Profiles / Rising S.T.E.M. Stars

The Man With The Plan


By MacCalvin Romain, Boston College Student / CEO and Co-Founder of Swag Media Ent.

When I was a kid, my life plan was all mapped out. I had my sights set on playing basketball in the NBA. Or becoming a famous music artist riding in fast cars with expensive jewelry on my neck.

In middle school I struggled in my classes, especially in science, because I didn’t care for water cycles, photosynthesis, and whatever else they taught at the time. But none of those topics seemed important to my grand plan. I watched episodes of “The Magic School Bus” every morning before school, so to me I already had my daily doses of science. Of course, if I ever happened to injure my knee one day, I wouldn’t be able to play in the NBA anymore. But I was willing to take that gamble. Putting all my eggs in one basket seemed like the most efficient way to go about my dreams. It’s less messy, right?

About MacCalvin Romain

Age: 21
Hometown: Boston, MA
Interests: Technology, Basketball, Football, Music, Enjoying time with friends and family, and reading

MacCalvin Romain is a Boston College senior studying Information Systems and Communication. He is also the CEO and Co-Founder of his own multi-media business.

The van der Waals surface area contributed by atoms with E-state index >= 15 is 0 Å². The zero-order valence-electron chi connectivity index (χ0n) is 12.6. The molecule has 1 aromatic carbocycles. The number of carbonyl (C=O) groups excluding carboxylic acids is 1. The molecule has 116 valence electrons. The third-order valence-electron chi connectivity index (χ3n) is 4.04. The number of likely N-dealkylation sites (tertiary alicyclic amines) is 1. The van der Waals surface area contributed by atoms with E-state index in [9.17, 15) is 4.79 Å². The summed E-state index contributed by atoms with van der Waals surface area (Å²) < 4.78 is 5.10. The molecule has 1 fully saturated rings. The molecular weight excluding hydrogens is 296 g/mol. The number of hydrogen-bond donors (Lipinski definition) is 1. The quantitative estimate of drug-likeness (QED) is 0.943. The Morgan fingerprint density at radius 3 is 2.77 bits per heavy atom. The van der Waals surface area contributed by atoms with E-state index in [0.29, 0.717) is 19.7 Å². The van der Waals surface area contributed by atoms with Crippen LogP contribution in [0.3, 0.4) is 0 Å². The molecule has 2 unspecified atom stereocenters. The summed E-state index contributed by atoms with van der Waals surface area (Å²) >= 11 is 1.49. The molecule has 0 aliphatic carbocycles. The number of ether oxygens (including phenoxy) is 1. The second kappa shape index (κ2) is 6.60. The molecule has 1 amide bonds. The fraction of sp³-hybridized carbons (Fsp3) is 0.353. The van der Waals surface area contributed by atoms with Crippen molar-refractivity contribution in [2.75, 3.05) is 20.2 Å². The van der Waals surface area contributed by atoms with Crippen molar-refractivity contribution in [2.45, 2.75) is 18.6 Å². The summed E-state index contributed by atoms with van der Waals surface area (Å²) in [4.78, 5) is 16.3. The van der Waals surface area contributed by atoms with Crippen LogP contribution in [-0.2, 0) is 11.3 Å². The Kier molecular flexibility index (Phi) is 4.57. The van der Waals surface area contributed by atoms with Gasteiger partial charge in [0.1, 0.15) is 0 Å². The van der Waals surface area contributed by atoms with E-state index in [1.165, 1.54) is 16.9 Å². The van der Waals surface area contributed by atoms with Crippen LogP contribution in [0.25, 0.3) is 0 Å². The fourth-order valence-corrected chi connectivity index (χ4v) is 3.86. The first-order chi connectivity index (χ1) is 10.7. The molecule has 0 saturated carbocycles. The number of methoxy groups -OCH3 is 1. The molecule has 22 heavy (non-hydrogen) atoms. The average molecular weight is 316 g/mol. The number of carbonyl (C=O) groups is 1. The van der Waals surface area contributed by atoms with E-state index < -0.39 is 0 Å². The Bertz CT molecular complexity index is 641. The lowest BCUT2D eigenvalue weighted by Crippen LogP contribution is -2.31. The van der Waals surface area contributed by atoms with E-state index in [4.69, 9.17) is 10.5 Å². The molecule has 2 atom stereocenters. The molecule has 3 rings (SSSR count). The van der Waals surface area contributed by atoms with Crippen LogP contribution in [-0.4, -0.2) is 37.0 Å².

My plan was in full swing and was working to perfection up until 8th grade, when I met a few challenges. My mom enrolled me in an after school program, 8th Grade Academy, a part of the Citizen Schools organization. That program marked the moment when my entire life plan began to crumble.

Their goal was to prepare me for high school and beyond. The instructors were adults who worked as lawyers, engineers, authors, computer technicians, and much more. They taught us about different aspects of their jobs and exposed us to other opportunities available to us through weekly activities. One instructor in particular who taught a class that involved computers really struck a chord with me and sparked my interest in technology.

I blame him and everyone else in that program who chose to volunteer and teach me about their professions and other opportunities available. It was their terrible influence that challenged me to dream bigger, to study technology and put my NBA and music dreams in the backseat.

These adults brainwashed me to have more confidence in my academic abilities, to strive to achieve greater goals, to believe that there were no limits to what I could accomplish. And they gave me some of the tools I’d need to get there. Any adult can have that kind of tragic effect on a kid.

Look where all their influence has gotten me: studying Information Systems at Boston College and working in Information Technology position internships. Making chump change compared to that sweet NBA salary or that record deal I originally had hoped for.

They killed my dreams. And I could never be more grateful.